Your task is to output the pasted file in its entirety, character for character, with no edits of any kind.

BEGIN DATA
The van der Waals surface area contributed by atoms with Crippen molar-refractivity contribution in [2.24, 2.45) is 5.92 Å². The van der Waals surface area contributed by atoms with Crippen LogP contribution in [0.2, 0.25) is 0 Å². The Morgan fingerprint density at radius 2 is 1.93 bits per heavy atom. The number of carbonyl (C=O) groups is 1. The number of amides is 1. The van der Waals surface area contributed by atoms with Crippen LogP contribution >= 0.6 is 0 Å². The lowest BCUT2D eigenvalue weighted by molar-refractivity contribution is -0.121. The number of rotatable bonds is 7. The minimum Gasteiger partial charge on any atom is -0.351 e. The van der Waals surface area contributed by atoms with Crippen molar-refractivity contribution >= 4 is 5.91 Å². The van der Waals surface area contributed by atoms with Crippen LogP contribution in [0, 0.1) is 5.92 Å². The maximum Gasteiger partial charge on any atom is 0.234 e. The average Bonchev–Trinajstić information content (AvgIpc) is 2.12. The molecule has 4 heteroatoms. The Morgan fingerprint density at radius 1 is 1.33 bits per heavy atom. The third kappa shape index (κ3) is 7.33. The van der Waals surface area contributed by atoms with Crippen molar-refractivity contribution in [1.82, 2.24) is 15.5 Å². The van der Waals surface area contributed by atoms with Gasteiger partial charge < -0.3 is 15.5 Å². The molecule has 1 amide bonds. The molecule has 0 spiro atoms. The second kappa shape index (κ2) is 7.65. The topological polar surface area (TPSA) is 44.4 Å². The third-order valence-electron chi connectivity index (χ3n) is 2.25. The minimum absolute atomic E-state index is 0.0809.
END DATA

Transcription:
The van der Waals surface area contributed by atoms with Crippen molar-refractivity contribution in [2.24, 2.45) is 5.92 Å². The van der Waals surface area contributed by atoms with Crippen LogP contribution in [0.2, 0.25) is 0 Å². The Morgan fingerprint density at radius 2 is 1.93 bits per heavy atom. The number of carbonyl (C=O) groups is 1. The number of amides is 1. The van der Waals surface area contributed by atoms with Crippen LogP contribution >= 0.6 is 0 Å². The lowest BCUT2D eigenvalue weighted by molar-refractivity contribution is -0.121. The number of rotatable bonds is 7. The minimum Gasteiger partial charge on any atom is -0.351 e. The van der Waals surface area contributed by atoms with Crippen molar-refractivity contribution >= 4 is 5.91 Å². The van der Waals surface area contributed by atoms with Crippen LogP contribution in [0, 0.1) is 5.92 Å². The maximum Gasteiger partial charge on any atom is 0.234 e. The average Bonchev–Trinajstić information content (AvgIpc) is 2.12. The molecule has 4 heteroatoms. The Morgan fingerprint density at radius 1 is 1.33 bits per heavy atom. The third kappa shape index (κ3) is 7.33. The van der Waals surface area contributed by atoms with Crippen molar-refractivity contribution in [1.82, 2.24) is 15.5 Å². The van der Waals surface area contributed by atoms with Gasteiger partial charge < -0.3 is 15.5 Å². The molecule has 1 amide bonds. The molecule has 0 spiro atoms. The second kappa shape index (κ2) is 7.65. The topological polar surface area (TPSA) is 44.4 Å². The third-order valence-electron chi connectivity index (χ3n) is 2.25. The minimum absolute atomic E-state index is 0.0809.